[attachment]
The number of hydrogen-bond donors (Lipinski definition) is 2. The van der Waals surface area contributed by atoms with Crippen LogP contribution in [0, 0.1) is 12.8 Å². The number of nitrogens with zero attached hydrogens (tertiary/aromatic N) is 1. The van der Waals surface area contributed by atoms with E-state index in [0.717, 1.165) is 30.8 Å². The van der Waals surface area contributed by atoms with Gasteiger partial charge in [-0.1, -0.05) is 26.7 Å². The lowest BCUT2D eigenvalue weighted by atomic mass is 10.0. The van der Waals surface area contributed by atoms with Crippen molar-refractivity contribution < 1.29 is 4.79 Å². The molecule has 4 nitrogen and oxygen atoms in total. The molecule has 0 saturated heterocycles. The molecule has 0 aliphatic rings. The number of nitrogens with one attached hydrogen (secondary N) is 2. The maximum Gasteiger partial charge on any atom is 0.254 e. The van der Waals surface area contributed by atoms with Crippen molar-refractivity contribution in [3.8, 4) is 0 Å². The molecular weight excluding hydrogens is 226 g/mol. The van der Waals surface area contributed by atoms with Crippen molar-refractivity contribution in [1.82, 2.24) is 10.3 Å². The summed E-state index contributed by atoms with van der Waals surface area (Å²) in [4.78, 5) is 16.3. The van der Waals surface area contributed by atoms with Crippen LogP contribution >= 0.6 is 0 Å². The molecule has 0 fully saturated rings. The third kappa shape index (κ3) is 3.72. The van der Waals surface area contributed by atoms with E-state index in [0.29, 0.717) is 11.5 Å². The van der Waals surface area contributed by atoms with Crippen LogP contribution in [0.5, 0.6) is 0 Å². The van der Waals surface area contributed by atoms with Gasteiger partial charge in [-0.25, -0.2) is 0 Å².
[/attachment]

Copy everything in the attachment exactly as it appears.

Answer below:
The number of hydrogen-bond donors (Lipinski definition) is 2. The van der Waals surface area contributed by atoms with Crippen LogP contribution in [0, 0.1) is 12.8 Å². The number of nitrogens with zero attached hydrogens (tertiary/aromatic N) is 1. The van der Waals surface area contributed by atoms with E-state index in [0.717, 1.165) is 30.8 Å². The van der Waals surface area contributed by atoms with Gasteiger partial charge in [-0.1, -0.05) is 26.7 Å². The lowest BCUT2D eigenvalue weighted by atomic mass is 10.0. The van der Waals surface area contributed by atoms with Crippen molar-refractivity contribution < 1.29 is 4.79 Å². The molecule has 4 nitrogen and oxygen atoms in total. The molecule has 0 saturated heterocycles. The molecule has 0 aliphatic rings. The number of nitrogens with one attached hydrogen (secondary N) is 2. The maximum Gasteiger partial charge on any atom is 0.254 e. The van der Waals surface area contributed by atoms with Crippen molar-refractivity contribution in [3.8, 4) is 0 Å². The molecular weight excluding hydrogens is 226 g/mol. The van der Waals surface area contributed by atoms with Crippen molar-refractivity contribution in [1.82, 2.24) is 10.3 Å². The summed E-state index contributed by atoms with van der Waals surface area (Å²) in [4.78, 5) is 16.3. The van der Waals surface area contributed by atoms with Crippen LogP contribution >= 0.6 is 0 Å². The molecule has 0 fully saturated rings. The third kappa shape index (κ3) is 3.72. The van der Waals surface area contributed by atoms with E-state index in [0.29, 0.717) is 11.5 Å². The van der Waals surface area contributed by atoms with Crippen LogP contribution in [0.5, 0.6) is 0 Å². The van der Waals surface area contributed by atoms with Gasteiger partial charge in [-0.25, -0.2) is 0 Å².